Wednesday, April 13, 2011
Gho and Kira compulsory again
Intention to raise in parliament (again) the compulsory wearing of the gho and kira
Damphu town: Loitering in the small town other than in gho and kira could cost big
Dzongkhag Yargye Tshogdu 13 April, 2011 - Tsirang dzongkhag’s yargye tshogdu, after elaborately discussing the need to wear gho and kira in town, decided to submit the issue as an agenda for discussion in the parliament.
The dzongkhag’s assistant legal officer, Jangchu Dorji, who moved the motion for discussion in the 28th session of the DYT, said, with people wearing casual clothes in town, Damphu was becoming no different from the bordering towns of India.
“Wearing national dress is important to preserve our own culture and identity,” he said.
Jangchu Dorji said imposing people to wear formal dress would be against the fundamental rights, but it is also a legal right to preserve our culture, as the Constitution mandates it.
Tsirang’s DYT chairman, Mendrelgang gup Yeshi said promoting the national dress is important, as it would vanish when youth do not show any interest to preserve it.
He said people come to town in casual dress. “So it’s important to endorse it in the DYT.”
Patala mangmi, Kado Drukpa, said Tsirang is central and a lot of people pass by and, if the dzongkhag could reinforce the rule, it would set an example.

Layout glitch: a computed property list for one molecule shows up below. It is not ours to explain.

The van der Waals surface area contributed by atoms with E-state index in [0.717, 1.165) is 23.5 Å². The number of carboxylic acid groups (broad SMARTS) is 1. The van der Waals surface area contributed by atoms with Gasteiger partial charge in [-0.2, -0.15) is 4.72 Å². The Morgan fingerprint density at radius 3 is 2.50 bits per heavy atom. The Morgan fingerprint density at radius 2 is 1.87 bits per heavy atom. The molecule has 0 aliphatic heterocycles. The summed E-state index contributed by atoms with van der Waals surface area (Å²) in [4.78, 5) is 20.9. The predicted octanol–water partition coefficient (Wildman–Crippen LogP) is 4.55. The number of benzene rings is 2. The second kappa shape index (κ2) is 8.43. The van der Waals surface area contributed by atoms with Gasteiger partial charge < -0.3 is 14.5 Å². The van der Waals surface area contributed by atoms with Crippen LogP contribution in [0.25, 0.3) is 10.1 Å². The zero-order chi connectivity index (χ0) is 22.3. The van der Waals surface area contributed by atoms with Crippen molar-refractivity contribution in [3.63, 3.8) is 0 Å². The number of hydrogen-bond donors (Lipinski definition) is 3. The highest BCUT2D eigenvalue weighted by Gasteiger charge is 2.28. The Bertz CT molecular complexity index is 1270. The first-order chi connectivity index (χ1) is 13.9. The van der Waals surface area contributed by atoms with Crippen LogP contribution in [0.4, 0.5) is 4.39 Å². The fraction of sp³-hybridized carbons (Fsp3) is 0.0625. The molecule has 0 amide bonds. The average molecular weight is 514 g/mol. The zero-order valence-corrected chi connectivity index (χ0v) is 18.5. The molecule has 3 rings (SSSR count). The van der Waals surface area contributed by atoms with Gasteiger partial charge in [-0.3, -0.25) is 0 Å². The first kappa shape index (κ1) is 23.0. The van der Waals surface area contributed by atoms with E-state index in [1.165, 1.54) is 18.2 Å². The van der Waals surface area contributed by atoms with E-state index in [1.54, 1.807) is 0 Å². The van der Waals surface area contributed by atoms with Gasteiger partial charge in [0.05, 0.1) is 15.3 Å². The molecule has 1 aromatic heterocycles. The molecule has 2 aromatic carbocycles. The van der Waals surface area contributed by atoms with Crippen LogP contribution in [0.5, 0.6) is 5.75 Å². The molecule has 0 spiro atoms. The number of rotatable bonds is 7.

Some DYT members, after discussing that police should be the implementing agency, suggested that a fine of Nu 1,000 be imposed on people, who do not comply with the rule.
Tsirang dzongda Pemba Wangchuk said that having good support from DYT members to make it compulsory to wear formal dress is good. “Personally I feel good when I’m in gho than when I’m in pants, I feel out of place,” he said.
But insisting on regulations and imposing fines are, however, not necessary as of now, the dzongda said. “What is important is that civil servants should lead by example by wearing formal dress,” dzongda Pemba Wangchuk said.
Meanwhile, Tsirang DYT members, in the 26th session, decided to prohibit entertainment businesses like drayangs and snooker in the dzongkhag.
The decision to not allow such entertainment led to the closure of a drayang, which was in operation for about two months.
The dzongkhag officials, in a staff meeting last year, banned alcohol at official dinners.
Dzongda Pemba Wangchuk said the decision was made as alcohol was becoming a problem. “There has to be some initiative to stop it and we decided that all government meetings, lunches and dinners should be alcohol free,” he said.
Tsirang residents, however, are not happy with the DYT decision.
A corporate employee said preserving culture is important but that does not mean people have to wear formal dress everywhere. “I love my national dress and I have pride in wearing it,” he said, “But I want to be in casual dress sometimes.”
By Tashi Dema